That August 19 Post article, which carried the bylines of nine Post reporters, yet not Wright's (who came aboard the PBS show to discuss Iraq), included one paragraph about the innocuous memo, on a Girl Scout, which so upset Wright: “In a memo to [Reagan White House counsel Fred] Fielding dated May 7, 1985, Roberts addressed the ethics of allowing a Falls Church Girl Scout to meet the President in the midst of the annual cookie drive. 'Elizabeth...has sold some 10,000 boxes and would like to sell one to the President. The little huckster thinks the President would like the Samoas,' he wrote, before concluding that he had no objection to deviating in this case from the White House's practice of avoiding 'an implied endorsement' by the President.”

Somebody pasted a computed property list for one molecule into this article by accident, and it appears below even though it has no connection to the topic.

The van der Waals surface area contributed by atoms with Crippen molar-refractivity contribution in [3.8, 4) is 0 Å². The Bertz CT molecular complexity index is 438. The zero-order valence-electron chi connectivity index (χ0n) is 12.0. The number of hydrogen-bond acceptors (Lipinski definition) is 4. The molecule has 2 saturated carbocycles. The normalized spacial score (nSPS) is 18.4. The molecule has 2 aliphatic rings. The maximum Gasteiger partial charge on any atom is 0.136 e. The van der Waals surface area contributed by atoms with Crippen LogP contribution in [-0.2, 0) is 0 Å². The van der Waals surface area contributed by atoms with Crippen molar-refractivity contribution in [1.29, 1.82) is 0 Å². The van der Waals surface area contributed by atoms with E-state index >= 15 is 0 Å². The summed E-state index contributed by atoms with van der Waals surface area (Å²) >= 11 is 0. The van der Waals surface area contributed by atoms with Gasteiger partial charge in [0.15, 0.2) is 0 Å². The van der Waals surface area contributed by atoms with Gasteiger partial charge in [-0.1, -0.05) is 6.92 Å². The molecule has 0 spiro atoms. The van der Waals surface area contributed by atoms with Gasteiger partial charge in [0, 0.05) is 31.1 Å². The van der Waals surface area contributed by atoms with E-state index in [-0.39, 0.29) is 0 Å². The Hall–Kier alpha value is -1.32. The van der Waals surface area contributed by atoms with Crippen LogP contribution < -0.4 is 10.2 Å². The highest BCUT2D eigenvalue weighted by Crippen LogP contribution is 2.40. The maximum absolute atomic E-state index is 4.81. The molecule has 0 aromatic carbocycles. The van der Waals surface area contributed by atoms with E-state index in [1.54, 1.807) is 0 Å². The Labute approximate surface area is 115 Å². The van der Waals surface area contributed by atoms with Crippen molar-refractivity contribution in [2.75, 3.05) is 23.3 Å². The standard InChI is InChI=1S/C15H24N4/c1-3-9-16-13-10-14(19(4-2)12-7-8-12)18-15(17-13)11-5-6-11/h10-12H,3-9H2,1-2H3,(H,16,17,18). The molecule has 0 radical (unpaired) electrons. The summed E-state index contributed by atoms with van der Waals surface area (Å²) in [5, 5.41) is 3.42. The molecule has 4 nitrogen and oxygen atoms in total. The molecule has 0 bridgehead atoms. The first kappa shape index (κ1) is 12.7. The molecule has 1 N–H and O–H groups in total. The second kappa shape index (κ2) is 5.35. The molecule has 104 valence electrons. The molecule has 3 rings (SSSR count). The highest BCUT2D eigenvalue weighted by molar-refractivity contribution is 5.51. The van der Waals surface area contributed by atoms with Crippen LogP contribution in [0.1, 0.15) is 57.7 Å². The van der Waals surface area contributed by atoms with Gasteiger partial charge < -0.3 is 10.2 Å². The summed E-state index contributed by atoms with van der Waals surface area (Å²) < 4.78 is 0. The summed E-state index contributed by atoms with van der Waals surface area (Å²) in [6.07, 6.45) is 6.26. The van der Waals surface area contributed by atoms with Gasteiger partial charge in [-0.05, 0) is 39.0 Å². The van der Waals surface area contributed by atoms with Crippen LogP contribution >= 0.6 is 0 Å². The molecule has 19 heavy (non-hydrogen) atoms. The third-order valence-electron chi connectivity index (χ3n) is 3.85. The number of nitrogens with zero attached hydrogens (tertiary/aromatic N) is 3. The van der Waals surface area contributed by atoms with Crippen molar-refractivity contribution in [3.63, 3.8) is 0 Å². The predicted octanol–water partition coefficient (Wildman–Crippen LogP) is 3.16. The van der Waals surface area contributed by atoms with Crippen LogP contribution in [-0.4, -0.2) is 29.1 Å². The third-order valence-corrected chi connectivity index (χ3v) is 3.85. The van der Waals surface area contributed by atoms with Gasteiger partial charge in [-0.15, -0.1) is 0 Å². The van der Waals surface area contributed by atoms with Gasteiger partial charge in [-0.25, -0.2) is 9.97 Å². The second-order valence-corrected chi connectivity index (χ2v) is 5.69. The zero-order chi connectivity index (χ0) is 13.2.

MRC news analyst Brad Wilmouth corrected the closed-captioning against our video to provide this transcript of the relevant portion of the August 19 discussion:
Fill-in host Alan Murray of the Wall Street Journal: "Well, it's just a couple of weeks to go before Supreme Court nominee John Roberts appears before Congress, and the search is still on to figure out exactly who he is and how he might vote when he's on the court. Pete, this week you got, what, 71 boxes of information, 39,000 documents. I'm sure you read them all personally."
Pete Williams, NBC News: "If my bosses are watching, the answer is yes."
Murray: "What have we learned about this man?"